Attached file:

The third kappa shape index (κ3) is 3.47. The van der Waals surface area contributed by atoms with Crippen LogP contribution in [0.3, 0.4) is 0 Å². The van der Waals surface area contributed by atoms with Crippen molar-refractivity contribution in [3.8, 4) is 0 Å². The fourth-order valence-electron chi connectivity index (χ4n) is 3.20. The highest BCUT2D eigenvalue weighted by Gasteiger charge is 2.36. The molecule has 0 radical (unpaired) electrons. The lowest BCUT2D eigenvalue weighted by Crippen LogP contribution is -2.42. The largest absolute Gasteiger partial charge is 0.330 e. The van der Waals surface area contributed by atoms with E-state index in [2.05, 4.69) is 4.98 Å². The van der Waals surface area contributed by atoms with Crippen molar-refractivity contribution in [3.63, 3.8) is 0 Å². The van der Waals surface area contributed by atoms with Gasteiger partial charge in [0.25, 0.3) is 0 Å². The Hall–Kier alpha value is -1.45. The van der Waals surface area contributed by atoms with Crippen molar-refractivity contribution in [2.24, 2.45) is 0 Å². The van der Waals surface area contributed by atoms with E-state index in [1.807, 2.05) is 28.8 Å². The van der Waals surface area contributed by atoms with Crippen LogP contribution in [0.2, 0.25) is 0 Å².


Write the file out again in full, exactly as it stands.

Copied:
The third kappa shape index (κ3) is 3.47. The van der Waals surface area contributed by atoms with Crippen LogP contribution in [0.3, 0.4) is 0 Å². The van der Waals surface area contributed by atoms with Crippen molar-refractivity contribution in [3.8, 4) is 0 Å². The fourth-order valence-electron chi connectivity index (χ4n) is 3.20. The highest BCUT2D eigenvalue weighted by Gasteiger charge is 2.36. The molecule has 0 radical (unpaired) electrons. The lowest BCUT2D eigenvalue weighted by Crippen LogP contribution is -2.42. The largest absolute Gasteiger partial charge is 0.330 e. The van der Waals surface area contributed by atoms with E-state index in [2.05, 4.69) is 4.98 Å². The van der Waals surface area contributed by atoms with Crippen molar-refractivity contribution in [3.63, 3.8) is 0 Å². The van der Waals surface area contributed by atoms with Gasteiger partial charge in [0.25, 0.3) is 0 Å². The Hall–Kier alpha value is -1.45. The van der Waals surface area contributed by atoms with Crippen molar-refractivity contribution in [2.24, 2.45) is 0 Å². The van der Waals surface area contributed by atoms with E-state index in [1.807, 2.05) is 28.8 Å². The van der Waals surface area contributed by atoms with Crippen LogP contribution in [0.2, 0.25) is 0 Å².